My cleric's job was to hide and use Heal and True Resurrection to bring one PC back into the fight every round. Except for a few rounds where a dominated Balor or vampire held off the foes, I could expect to lose whoever I stuck in the doorway in 1-2 rounds. After a while, I was stuck holding the door with my wizard in order to keep the cleric from getting surrounded. He'd get resurrected or healed, move to the doorway and drop a spell (Dehydrate, Great Shout or Empowered Cone of Cold were my favorites). Then something would drop him.

The Vrock's shock shield dropped one Balor, the Green Dragon and a golem, and it along with the Vrock's attacks killed a number of other enemies. (The Kreen seemed to run low on arrows after a while and ran forward to die in melee.) But the monsters not fighting the Vrock managed to push me back into the fort, making it impossible to administer healing to the Vrock, and it fell to the second Balor.

I had one knight, my wizard and my cleric. The wizard was out of dominate spells; the cleric was out of 6L and 9L slots, had 3 Still Heals left via 7L slots and otherwise had to use Raise Dead spells. The enemy had one vampire (with low hp), an injured Balor, a golem, one Thri-kreen and the blue dragon (who was around 200 hp still).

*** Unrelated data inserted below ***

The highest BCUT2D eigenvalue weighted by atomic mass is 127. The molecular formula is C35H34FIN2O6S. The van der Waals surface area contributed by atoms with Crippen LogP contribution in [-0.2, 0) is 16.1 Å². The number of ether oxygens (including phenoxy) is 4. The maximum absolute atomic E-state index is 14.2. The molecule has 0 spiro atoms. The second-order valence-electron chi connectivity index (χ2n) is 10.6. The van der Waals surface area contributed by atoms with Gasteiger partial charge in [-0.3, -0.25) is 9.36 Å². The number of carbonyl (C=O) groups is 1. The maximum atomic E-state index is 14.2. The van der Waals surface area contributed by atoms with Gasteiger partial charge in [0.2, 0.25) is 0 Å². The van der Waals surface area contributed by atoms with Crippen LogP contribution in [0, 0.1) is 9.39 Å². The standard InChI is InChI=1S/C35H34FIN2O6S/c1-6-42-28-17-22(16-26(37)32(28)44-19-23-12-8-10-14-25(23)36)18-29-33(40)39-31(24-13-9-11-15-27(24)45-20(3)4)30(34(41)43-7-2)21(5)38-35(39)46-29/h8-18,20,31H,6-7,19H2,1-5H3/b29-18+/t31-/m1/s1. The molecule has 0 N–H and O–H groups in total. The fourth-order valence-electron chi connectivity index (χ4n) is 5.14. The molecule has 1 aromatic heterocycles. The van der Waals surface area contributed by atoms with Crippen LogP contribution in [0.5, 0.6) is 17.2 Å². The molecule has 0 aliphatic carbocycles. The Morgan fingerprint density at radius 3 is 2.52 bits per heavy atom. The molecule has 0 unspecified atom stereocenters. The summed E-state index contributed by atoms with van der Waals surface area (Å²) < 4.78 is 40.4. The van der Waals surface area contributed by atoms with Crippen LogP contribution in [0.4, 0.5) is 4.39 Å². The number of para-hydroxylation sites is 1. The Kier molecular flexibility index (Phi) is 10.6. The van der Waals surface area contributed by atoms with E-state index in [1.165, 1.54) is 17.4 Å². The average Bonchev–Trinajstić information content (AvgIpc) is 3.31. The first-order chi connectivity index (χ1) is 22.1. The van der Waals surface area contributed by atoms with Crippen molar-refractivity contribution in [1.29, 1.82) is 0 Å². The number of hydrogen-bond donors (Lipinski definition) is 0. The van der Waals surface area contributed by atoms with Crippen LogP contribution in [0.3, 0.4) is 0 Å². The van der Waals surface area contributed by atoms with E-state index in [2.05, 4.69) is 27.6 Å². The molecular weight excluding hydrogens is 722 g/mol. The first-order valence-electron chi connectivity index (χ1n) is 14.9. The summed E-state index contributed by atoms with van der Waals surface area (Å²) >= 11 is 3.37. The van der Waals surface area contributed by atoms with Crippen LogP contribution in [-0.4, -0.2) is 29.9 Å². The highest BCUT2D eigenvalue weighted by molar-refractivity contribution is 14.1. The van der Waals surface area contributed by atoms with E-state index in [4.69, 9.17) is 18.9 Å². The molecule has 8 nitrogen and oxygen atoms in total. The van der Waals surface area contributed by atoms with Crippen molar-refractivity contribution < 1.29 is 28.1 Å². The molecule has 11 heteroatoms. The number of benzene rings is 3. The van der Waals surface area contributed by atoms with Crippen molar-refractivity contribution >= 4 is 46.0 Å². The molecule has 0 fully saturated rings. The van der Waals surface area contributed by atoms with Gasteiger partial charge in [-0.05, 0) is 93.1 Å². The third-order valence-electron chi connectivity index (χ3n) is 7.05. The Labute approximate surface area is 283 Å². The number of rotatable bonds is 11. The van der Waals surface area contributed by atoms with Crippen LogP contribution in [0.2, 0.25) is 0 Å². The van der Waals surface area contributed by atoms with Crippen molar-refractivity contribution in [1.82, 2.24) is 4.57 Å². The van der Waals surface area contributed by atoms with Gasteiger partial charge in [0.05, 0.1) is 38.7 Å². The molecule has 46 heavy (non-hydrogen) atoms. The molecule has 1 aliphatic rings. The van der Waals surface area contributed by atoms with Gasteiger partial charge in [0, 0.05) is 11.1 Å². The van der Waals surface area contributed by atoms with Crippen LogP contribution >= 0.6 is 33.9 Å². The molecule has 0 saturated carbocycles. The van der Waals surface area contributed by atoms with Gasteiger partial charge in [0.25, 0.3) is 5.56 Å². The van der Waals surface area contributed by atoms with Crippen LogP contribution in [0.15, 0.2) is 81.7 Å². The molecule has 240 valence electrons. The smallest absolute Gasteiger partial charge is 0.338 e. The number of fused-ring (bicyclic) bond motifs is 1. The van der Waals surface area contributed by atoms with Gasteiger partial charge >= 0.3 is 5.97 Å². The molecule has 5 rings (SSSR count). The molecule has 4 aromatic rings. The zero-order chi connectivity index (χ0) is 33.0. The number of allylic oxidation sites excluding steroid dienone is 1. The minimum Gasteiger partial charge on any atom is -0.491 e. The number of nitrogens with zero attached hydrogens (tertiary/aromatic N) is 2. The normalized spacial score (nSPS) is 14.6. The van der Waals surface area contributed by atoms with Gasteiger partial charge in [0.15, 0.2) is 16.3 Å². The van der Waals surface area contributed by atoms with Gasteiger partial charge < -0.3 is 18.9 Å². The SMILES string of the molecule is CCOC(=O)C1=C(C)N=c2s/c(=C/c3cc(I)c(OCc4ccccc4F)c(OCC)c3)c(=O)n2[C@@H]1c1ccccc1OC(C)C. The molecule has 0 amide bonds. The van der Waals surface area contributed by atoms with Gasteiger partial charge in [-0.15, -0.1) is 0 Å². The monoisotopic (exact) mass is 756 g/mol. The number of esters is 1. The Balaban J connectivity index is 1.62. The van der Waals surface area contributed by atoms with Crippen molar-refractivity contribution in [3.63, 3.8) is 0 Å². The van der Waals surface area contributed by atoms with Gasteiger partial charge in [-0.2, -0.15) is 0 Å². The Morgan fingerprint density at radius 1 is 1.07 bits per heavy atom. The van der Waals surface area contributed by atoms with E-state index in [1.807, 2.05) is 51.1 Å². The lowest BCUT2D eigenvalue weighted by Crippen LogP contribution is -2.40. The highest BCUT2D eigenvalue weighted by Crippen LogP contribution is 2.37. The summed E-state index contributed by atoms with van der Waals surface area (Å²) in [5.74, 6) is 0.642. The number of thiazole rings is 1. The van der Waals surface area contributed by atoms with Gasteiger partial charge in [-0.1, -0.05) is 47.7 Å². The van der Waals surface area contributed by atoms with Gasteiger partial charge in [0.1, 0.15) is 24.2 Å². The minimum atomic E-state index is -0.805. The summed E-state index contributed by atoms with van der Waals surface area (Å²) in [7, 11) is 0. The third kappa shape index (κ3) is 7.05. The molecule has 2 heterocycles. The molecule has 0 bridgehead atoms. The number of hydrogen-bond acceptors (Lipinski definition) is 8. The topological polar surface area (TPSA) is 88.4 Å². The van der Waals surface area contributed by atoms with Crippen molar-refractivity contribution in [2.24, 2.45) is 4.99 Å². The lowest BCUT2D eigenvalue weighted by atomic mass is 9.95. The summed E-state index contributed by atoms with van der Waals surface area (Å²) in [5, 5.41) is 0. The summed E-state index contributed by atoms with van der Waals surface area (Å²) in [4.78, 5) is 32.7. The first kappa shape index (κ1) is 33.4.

As before, the cleric couldn't keep up with the incoming damage. The knight could damage the vampire, but couldn't bypass the DR on the other monsters; with only Raise Dead available, I tended to bring the wizard back instead of Raising the second (dead) knight who had cold iron. I did manage to deploy him one round but had to send him up against the Balor without a full Heal (the last of which I'd had to use on the cleric after two electrical breaths from the golem).

That didn't go well.

At long, long last, I ended up with my wizard (with around 45 hp) and the cleric huddled at the doorway towards the stairs, with the dragon on top of them and the golem about 40' away (unable to get past the dragon). After a few Mass Cure Critical spells to keep the characters up and a very lucky save against the sleep breath, the golem fell. Then my wizard was knocked unconscious by the dragon when I hit "use inventory" to see if he had a scroll left instead of hitting the number key... ending his turn without using his Greater Disintegration scroll. Since the dragon had around 80 hp left, I was able to finish up with two Fire Storm spells, which seemed more useful than relying on the wizard's remaining slots.